While designers wanted to create a white box, they also wanted to avoid anything appearing too clinical. The objective instead was to be stimulating, both visually and emotionally. "It was important to create a white box that was 'owned'by aura science," says Collins. "We achieved this through the use of striking images and beautiful product packaging."

Since skincare is the primary focus at aura science, it is positioned at the entrance, alongside the touchscreen tool, and along the rim of the store. Each of the four skincare phases is color-coded, making navigation easy and adding a strong and colorful visual element.

In addition to its skincare line, aura science offers an assortment of color cosmetics and accessories presented in a variety of stations. The first, directly behind the demo station, is a colorful arrangement of nailpolishes and lipsticks displayed in a step-like presentation. The other two makeup walls - under the "aura color" banner - fall directly before the skincare offerings. Distinctive white product packaging remains consistent with the store's color theme. "Any beauty business must have a counterbalance, and for aura science, this is the bold, modern color wall," says Collins, "which needed to be as convincing as the skincare categories. The flow of the store is a natural progression from the various phases of skincare, over to the color wall, with gifts and accessories adjacent."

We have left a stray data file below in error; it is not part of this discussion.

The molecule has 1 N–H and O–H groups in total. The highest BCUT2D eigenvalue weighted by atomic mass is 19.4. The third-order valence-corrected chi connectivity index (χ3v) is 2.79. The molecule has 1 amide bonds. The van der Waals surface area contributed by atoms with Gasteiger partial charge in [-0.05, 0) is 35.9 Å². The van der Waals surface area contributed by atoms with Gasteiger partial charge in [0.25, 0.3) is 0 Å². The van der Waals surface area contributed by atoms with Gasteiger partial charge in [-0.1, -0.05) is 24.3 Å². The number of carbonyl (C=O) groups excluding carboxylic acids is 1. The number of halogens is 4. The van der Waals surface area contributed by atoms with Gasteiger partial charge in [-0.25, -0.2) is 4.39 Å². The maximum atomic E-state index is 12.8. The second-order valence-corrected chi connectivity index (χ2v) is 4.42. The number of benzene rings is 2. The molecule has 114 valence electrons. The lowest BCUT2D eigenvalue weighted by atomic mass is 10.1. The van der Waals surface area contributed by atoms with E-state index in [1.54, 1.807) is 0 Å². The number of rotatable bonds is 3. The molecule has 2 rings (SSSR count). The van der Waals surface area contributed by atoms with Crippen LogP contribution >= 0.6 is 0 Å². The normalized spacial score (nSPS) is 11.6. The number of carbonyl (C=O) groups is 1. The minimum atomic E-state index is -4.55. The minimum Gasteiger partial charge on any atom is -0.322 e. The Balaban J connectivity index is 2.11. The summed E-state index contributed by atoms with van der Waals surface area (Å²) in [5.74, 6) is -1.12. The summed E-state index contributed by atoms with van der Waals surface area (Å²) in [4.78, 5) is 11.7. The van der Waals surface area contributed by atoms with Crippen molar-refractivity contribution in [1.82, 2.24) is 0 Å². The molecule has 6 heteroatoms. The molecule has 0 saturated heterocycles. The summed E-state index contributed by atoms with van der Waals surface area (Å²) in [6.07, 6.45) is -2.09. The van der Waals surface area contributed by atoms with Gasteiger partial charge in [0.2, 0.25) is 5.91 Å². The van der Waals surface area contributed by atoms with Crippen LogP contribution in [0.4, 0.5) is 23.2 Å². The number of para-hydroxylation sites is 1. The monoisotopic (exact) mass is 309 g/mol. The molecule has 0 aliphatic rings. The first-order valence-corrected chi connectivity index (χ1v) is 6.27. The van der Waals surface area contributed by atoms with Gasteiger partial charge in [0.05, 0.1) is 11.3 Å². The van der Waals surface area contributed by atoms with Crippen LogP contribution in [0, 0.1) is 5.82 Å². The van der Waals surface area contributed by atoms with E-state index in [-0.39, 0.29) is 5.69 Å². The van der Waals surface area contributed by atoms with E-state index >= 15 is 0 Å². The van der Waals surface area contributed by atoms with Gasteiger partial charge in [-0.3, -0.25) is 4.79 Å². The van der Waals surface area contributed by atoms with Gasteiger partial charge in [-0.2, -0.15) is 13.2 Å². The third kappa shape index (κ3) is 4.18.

Fixturing is simple and stylish, detailed in white lacquer. Designers used a combination of higher tables at the entry for educational purposes, lower display tables stacked with products in the middle and accessible wall displays for product and testers. Because the aura science skincare product is packaged in vibrant, saturated colors, the fixturing acts as an uncluttered setting for the brand. Warm fluorescent tubes illuminate the individual pods on the skincare wall, while dichromatic spotlights in the ceiling focus attention on the testers and products.